On the face of it, identifying those people in your business that are self-employed should be straight forward. But, as with the Governments changes to IR35 rules, it’s expected that HMRC will move onto clamping down on ‘bogus’ self-employment next.
Contracting with someone who is self-employed in your business should be simple and the current system means that businesses can get huge cost savings (employer’s national insurance and apprenticeship levy) by using self-employed people over regular employees. These people are taxed less, and businesses do not need to provide them with benefits like pensions, paid sick leave, and insurance that they normally offer to employees.
It looks like the changes to IR35 may only be the start of HMRC’s clamp down. It’s likely that HMRC are going to be very active in the coming months and years checking not only IR35 status butwill also look at businesses that use self employed people and the working practices applied to those people.
The key to all this is how much the working practices are controlled by the business. To put it simply, an individual will be deemed an employee if their working practices are significantly controlled by the employer. This will include things like the days and hours they canwork, when they can take holiday, place they can work, or their start and finish times. If a business controls these things, then the individual is most likely to be classed as an employee and will be entitled to rights such as a notice period, holiday pay, and redundancy pay.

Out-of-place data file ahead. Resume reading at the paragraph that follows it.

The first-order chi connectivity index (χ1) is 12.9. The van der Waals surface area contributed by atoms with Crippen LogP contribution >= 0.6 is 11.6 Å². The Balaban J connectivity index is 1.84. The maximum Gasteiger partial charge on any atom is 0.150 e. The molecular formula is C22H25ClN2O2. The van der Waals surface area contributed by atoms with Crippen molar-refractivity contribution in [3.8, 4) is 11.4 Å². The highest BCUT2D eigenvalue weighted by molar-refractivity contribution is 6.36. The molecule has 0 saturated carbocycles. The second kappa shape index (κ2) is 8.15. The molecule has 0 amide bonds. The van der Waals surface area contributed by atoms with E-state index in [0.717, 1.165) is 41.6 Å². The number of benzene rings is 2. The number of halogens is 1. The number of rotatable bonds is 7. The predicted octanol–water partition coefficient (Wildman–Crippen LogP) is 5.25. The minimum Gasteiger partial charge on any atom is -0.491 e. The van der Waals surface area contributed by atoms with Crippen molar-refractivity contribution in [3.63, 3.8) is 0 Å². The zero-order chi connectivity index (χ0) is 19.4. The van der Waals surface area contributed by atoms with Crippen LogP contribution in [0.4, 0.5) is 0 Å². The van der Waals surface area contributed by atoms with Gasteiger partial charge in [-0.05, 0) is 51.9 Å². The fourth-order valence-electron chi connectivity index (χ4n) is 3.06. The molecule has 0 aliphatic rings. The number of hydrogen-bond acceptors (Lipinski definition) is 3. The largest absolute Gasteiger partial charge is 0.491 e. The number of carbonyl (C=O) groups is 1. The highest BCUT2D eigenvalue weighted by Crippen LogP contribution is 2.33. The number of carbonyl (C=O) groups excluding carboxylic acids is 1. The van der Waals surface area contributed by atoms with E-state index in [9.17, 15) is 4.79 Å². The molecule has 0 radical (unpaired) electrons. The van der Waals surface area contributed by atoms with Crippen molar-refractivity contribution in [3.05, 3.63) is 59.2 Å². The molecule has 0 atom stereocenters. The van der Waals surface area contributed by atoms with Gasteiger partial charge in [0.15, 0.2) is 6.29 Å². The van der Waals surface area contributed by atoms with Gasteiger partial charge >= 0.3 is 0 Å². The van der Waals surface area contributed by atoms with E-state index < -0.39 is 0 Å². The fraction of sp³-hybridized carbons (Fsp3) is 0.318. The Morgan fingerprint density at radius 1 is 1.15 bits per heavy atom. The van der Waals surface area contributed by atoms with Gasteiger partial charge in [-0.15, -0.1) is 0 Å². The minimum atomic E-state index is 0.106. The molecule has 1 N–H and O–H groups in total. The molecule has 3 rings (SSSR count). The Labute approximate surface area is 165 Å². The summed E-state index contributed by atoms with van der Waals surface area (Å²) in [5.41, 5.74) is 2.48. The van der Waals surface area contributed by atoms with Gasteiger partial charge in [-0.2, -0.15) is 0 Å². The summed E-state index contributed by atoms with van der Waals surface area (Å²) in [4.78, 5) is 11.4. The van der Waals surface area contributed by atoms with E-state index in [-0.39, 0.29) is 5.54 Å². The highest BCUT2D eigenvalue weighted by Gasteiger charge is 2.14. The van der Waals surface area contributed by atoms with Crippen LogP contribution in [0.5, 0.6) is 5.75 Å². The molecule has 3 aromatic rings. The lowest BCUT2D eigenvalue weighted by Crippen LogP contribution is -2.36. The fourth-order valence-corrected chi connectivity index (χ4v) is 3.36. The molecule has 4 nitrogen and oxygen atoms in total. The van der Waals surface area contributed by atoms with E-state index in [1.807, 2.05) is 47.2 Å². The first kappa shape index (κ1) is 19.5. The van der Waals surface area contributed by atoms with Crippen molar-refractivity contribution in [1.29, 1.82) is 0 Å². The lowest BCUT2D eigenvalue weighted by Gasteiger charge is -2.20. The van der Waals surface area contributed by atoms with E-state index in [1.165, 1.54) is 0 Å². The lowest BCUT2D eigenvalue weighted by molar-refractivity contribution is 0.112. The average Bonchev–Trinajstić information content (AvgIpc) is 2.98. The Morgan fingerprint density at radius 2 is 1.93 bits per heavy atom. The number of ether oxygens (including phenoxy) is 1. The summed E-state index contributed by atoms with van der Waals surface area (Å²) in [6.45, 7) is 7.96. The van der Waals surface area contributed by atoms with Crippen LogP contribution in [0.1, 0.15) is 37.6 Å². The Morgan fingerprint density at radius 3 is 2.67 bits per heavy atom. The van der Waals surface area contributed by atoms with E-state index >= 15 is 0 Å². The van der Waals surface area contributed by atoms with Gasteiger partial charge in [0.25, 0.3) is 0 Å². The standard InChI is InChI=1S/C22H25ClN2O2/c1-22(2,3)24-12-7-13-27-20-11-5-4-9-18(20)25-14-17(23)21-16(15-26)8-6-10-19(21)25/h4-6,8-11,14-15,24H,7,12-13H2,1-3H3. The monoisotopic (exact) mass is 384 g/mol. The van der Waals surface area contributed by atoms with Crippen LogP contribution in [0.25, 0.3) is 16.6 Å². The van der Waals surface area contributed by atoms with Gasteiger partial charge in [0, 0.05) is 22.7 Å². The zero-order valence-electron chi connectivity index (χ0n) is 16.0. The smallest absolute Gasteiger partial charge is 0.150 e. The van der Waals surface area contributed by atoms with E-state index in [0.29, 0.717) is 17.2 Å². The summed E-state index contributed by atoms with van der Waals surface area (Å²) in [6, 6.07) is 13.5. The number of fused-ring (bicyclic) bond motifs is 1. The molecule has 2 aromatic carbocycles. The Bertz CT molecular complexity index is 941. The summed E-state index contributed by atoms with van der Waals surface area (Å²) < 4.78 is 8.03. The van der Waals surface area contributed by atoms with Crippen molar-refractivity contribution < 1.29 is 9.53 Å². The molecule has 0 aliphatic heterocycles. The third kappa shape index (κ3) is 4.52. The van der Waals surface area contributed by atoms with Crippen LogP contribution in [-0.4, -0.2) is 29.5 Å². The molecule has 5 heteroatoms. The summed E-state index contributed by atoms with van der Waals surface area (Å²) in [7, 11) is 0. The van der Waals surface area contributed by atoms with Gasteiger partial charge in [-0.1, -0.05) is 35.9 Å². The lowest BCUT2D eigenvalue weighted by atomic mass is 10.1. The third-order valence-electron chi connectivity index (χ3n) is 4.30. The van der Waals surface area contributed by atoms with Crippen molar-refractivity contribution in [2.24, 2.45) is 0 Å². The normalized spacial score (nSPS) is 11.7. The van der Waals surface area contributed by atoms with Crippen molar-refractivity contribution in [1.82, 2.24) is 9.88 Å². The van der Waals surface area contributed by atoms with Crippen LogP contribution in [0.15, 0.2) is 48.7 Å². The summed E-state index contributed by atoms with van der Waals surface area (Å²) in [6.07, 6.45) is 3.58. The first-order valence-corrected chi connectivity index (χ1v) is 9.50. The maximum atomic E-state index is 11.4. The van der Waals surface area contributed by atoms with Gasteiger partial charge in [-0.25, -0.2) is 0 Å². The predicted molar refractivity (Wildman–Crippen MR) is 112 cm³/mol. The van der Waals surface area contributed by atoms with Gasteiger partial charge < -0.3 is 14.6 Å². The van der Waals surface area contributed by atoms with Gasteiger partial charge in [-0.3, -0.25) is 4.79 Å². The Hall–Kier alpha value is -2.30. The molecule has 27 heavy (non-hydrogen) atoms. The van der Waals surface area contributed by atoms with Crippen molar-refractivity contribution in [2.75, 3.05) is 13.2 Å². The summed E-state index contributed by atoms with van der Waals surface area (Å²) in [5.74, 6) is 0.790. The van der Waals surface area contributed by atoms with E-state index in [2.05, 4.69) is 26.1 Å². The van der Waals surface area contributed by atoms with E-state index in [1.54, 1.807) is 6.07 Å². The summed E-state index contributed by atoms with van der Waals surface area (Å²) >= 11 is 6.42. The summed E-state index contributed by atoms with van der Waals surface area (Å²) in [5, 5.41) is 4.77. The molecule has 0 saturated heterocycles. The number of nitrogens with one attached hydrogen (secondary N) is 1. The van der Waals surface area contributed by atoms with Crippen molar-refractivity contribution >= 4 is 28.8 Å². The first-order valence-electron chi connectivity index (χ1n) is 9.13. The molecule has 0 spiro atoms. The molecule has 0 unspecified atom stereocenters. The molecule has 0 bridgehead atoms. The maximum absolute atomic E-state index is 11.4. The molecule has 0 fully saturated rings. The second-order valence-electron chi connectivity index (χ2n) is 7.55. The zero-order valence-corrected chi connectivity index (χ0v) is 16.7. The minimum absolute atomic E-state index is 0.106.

It’s believed that some businesses are trying to avoid these laws by registering individuals ‘self-employed’. This is called ‘false self-employment’ and means the company to avoid paying for holiday pay, benefits, and National Insurance contributions (NICs).
There was a case in July 2020 of a self-employed hairdresser in Lancashire won the right to claim employee rights.
With nearly five million self-employed people in the UK, HMRC and government need to give businesses and the self-employed clarity. Otherwise, many businesses may unwittingly fall into the trap of breaching rules. Vague rules and complexity in trying to understand them are currently leading to uncertainty in the business and self-employed community.
Our advice is, if you currently employ contractors, freelancers or self-employed people within your business, then now, is the time to consider the terms under which you contract those people. Consider both IR35 rules and potential changes by HMRC to clamp down on bogus self-employment.
If you need help around IR35 or people in your business who are self-employed, we can advise you. Contact us now.